BWS detects petroleum contamination in Moanalua Valley monitoring well
HONOLULU (HawaiiNewsNow) - The Board of Water Supply said it has detected petroleum contamination in a groundwater monitoring well in Moanalua Valley ― a discovery the agency called concerning.
It’s the first time a BWS testing well has ever detected contamination.
And it’s the latest ripple in the ongoing Red Hill crisis.
Also detected in the water were polycyclic aromatic hydrocarbons (PAHs), chemicals found in gas and crude oil that could be carcinogenic.
Officials said the levels, confirmed last month, are low and below EPA action.
“This new data raises the level of concern,” Ernie Lau, BWS chief engineer and manager told Hawaii News Now.
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“It was kind of unexpected. We didn’t think it was there. This new information will show there needs to be some investigation on the east side of the (Red Hill) facility, too.”
The monitoring well where the contamination was found is about 1,500 feet southeast of the Red Hill facility.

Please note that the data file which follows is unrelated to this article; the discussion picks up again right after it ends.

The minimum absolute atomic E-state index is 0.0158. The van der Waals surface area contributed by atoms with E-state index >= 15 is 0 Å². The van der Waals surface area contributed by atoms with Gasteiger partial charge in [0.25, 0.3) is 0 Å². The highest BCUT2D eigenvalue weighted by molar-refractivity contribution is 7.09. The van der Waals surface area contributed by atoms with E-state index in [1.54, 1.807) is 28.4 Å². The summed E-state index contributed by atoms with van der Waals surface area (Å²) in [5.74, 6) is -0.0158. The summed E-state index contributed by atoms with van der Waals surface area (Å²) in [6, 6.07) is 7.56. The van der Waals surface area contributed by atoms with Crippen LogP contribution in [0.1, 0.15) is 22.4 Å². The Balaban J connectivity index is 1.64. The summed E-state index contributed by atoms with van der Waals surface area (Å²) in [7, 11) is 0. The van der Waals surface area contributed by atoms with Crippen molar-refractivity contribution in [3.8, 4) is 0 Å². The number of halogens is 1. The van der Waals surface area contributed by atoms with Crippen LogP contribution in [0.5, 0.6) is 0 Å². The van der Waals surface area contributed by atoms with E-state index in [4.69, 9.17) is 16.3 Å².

The state health department had previously said the contamination from last year’s Red Hill fuel spills appeared stable, but Lau says there needs to be more investigation west of the Red Hill Fuel tanks toward Halawa and now southeast toward Moanalua.
“This story may not get better before... It may get worse before it gets better,” he said.
There are no immediate changes planned to how BWS operates and said the civilian drinking water system.
But Lau said the detections of contaminants in the monitoring well are “warnings we cannot ignore.”
BWS also said it has met with the EPA and DOH to share the new data.
“DOH and EPA agree that at the very low levels detected, it is not expected to cause any health effects,” BWS said.
DOH and EPA added that there’s no current health emergency , but that it takes the “information seriously” and is trying to determine appropriate next steps.
The Navy has roughly 20 monitoring wells around Red Hill while BWS has 2 with 9 more planned in the future.
“A lot of the Navy’s efforts have been drilling and installing them (test wells) on Navy property, but we need to look outside of Navy property,” said Lau.
Community groups like Oahu Water Protectors are shocked and have been pushing more accountability from the Navy which is working toward defueling and shutting down Red Hill.
“What’s happening here on Oahu is really a crime against humanity,” said Healani Sonoda-Pale of Oahu Water Protectors.
“No honesty coming from the military about the magnitude of this disaster,” she added.
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